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Five tips for better faculty-librarian communication and collaboration

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By Bruce Rosenstein

Image: Bruce RosensteinBruce Rosenstein

Bruce Rosenstein is Managing Editor of Leader to Leader, and author of  Create Your Future the Peter Drucker Way (2013) and Living in More Than One World: How Peter Drucker's Wisdom Can Inspire and Transform Your Life (2009).

He is an adjunct professor at The Catholic University of America's Department of Library and Information Science, and was a reference librarian at USA TODAY for 21 years.

Effective communication and collaboration between librarians and faculty sounds great in theory. But in practice it's not always so easy. Fortunately, some recent articles give great guidance on how to get the most out of this relationship, and boost student success in the bargain.

Following these tips on strengthening this relationship should make your work more rewarding and increase your sense of connection:

  1. Take the initiative. Librarians must not wait for faculty to originate ideas about how to collaborate, but rather should actively seek out ways to work together. They should learn about what has worked elsewhere, and see how it can be applied.  Sometimes, faculty-generated ideas and requests aren't particularly helpful or useful. In "Not at your service: building genuine faculty‐librarian partnerships," Yvonne Nalani Meulemans and Allison Carr reject short-term, simplistic solutions that do not lead to lasting learning. This means librarians should engage faculty in a true dialogue (more as equals than as service providers).

  2. Seize opportunities. It's clear that librarians must take the initiative in showing how their skills apply beyond the four walls of the library. In their provocative article, Meulemans and Carr describe librarian presentations to new faculty in multiple workshops throughout the academic year at their institution, California State University, San Marcos (CSUSM). These replaced an earlier, 30-minute fall-only format that was meant to "sell" an instruction program. Among other things, the new program addresses "misperceptions and assumptions" faculty members may have about how students conduct research assignments at the school. These include such areas as realizing some students aren't aware that they can come to the library for help, and that sending students on a tour of the physical library can be counterproductive.
  3. Be open-minded. There are multiple ways that librarians can work with faculty to contribute both in-person and virtually. For instance, Starr Hoffman's "Embedded academic librarian experiences in online courses: Roles, faculty collaboration, and opinion" examines how librarians at six different institutions in the United States handled their online embedded role. The librarians generally reported positive interactions with faculty, even those who were wary at first of librarian involvement. Hoffman was at University of North Texas in Denton, Texas when she wrote the article, and is now a librarian at Columbia University in New York City.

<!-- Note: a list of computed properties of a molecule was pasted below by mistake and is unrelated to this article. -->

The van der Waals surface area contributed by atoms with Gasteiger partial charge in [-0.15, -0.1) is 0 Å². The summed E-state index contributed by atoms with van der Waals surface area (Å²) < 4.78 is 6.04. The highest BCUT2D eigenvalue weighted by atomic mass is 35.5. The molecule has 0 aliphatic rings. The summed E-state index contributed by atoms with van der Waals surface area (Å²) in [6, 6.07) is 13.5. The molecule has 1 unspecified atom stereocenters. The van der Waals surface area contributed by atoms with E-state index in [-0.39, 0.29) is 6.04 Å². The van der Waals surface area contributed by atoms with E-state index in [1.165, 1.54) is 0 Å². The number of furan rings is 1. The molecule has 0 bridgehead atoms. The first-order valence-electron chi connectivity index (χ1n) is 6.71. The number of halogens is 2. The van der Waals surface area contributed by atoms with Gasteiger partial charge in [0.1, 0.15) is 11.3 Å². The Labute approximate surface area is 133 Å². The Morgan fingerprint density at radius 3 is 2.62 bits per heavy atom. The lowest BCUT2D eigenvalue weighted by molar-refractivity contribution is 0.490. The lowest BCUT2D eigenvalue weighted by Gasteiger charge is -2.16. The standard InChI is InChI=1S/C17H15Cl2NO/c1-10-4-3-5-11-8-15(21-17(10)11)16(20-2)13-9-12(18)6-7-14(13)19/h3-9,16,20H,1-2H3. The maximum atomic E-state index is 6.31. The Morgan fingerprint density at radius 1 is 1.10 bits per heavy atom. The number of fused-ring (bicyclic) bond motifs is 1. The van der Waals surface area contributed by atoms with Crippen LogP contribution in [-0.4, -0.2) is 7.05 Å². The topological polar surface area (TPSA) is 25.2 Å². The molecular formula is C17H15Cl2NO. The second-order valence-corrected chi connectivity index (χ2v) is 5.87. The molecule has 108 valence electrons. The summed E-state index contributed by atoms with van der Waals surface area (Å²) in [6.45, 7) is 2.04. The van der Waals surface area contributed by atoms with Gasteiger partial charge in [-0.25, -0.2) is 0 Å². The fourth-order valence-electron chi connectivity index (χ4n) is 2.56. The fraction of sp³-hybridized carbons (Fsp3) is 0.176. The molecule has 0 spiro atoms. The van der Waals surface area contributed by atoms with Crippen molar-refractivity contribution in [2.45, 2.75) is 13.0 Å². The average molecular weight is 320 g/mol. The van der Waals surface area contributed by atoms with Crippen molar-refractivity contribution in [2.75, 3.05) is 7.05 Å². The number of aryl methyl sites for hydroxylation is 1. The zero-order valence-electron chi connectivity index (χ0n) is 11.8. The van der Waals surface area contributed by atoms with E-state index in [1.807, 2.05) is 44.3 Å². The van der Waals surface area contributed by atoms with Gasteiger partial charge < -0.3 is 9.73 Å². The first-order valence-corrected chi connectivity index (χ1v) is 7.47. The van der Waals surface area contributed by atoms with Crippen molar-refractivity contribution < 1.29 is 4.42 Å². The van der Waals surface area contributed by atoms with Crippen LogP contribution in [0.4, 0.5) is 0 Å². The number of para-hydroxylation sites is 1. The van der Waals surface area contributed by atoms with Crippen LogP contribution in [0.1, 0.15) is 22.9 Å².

"Faculty‐librarian collaboration in improving information literacy of educational opportunity program students" discusses how librarians and faculty teamed up to teach basic information literacy skills to "socio-economically disadvantaged students" at Rider University, in New Jersey. The article was written by librarians (Ma Lei Hsieh and Sharon Yang) and faculty (Susan McManimon) at the school. "For many years," the authors point out, "librarians at the Moore Library have worked closely with the Communication and journalism faculty on incorporating information literacy (IL) skills into the Speech Communication course to help students build a solid foundation of research skills for their academic work."

  1. Be purpose-driven. Collaboration and communication are used not for their own sake, but for the ultimate purpose of successful student learning. In "Communicating the library: librarians and faculty in dialogue," Peter Brophy believes that "academic libraries are in the business of human learning rather than in the information business."  It's not necessarily a matter of librarians vs. faculty in who is viewed as more important by students and others. He writes of today's overall "battleground for influence" in dealing with data and information. Brophy (of the Centre for Research in Library and Information Management, Manchester Metropolitan University, Manchester, UK) points to potential marginalization for librarians unless they can clearly articulate the value they add to teaching and research.

  2. Break down silos. In theory, everyone understands that silos (whether representing the faculty or library) are dangerous and can obstruct success. Yet it's easy to fall into a silo mentality. Librarians and faculty working together represent a productive way to break out for the benefit of students. In "Librarians and faculty collaboration – partners in student success," Bruce E. Massis explains how faculty and librarians working jointly can develop a targeted selection of trusted resources for first-year college students. From his vantage point at Columbus State Community College, in Columbus, Ohio, he writes of the need for a "critical path for ensuring a vibrant and robust collaborative environment."

The years ahead for academic institutions and their libraries are likely to be even more turbulent and uncertain than today.  As the future of teaching, learning, and research becomes more nuanced and complex, librarians are better off being perceived as part of the solution, not as part of the problem.